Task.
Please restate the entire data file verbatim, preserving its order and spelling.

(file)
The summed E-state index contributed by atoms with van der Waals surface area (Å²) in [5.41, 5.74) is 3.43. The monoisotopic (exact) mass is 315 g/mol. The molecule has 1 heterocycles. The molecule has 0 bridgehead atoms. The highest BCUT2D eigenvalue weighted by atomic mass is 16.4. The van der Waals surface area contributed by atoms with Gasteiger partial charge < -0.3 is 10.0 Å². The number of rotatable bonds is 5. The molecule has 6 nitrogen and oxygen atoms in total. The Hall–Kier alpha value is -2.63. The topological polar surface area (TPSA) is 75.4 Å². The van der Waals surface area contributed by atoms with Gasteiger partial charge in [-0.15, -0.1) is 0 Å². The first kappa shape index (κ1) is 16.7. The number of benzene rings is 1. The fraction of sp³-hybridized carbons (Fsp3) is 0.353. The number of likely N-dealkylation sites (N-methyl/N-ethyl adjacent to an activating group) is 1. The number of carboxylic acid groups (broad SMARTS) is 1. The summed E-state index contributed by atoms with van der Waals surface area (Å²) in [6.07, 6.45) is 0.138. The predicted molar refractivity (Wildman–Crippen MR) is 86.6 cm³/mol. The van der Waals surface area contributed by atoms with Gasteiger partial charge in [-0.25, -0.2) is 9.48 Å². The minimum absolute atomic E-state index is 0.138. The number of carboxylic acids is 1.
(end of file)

The summed E-state index contributed by atoms with van der Waals surface area (Å²) in [5.41, 5.74) is 3.43. The monoisotopic (exact) mass is 315 g/mol. The molecule has 1 heterocycles. The molecule has 0 bridgehead atoms. The highest BCUT2D eigenvalue weighted by atomic mass is 16.4. The van der Waals surface area contributed by atoms with Gasteiger partial charge < -0.3 is 10.0 Å². The number of rotatable bonds is 5. The molecule has 6 nitrogen and oxygen atoms in total. The Hall–Kier alpha value is -2.63. The topological polar surface area (TPSA) is 75.4 Å². The van der Waals surface area contributed by atoms with Gasteiger partial charge in [-0.15, -0.1) is 0 Å². The first kappa shape index (κ1) is 16.7. The number of benzene rings is 1. The fraction of sp³-hybridized carbons (Fsp3) is 0.353. The number of likely N-dealkylation sites (N-methyl/N-ethyl adjacent to an activating group) is 1. The number of carboxylic acid groups (broad SMARTS) is 1. The summed E-state index contributed by atoms with van der Waals surface area (Å²) in [6.07, 6.45) is 0.138. The predicted molar refractivity (Wildman–Crippen MR) is 86.6 cm³/mol. The van der Waals surface area contributed by atoms with Gasteiger partial charge in [-0.25, -0.2) is 9.48 Å². The minimum absolute atomic E-state index is 0.138. The number of carboxylic acids is 1.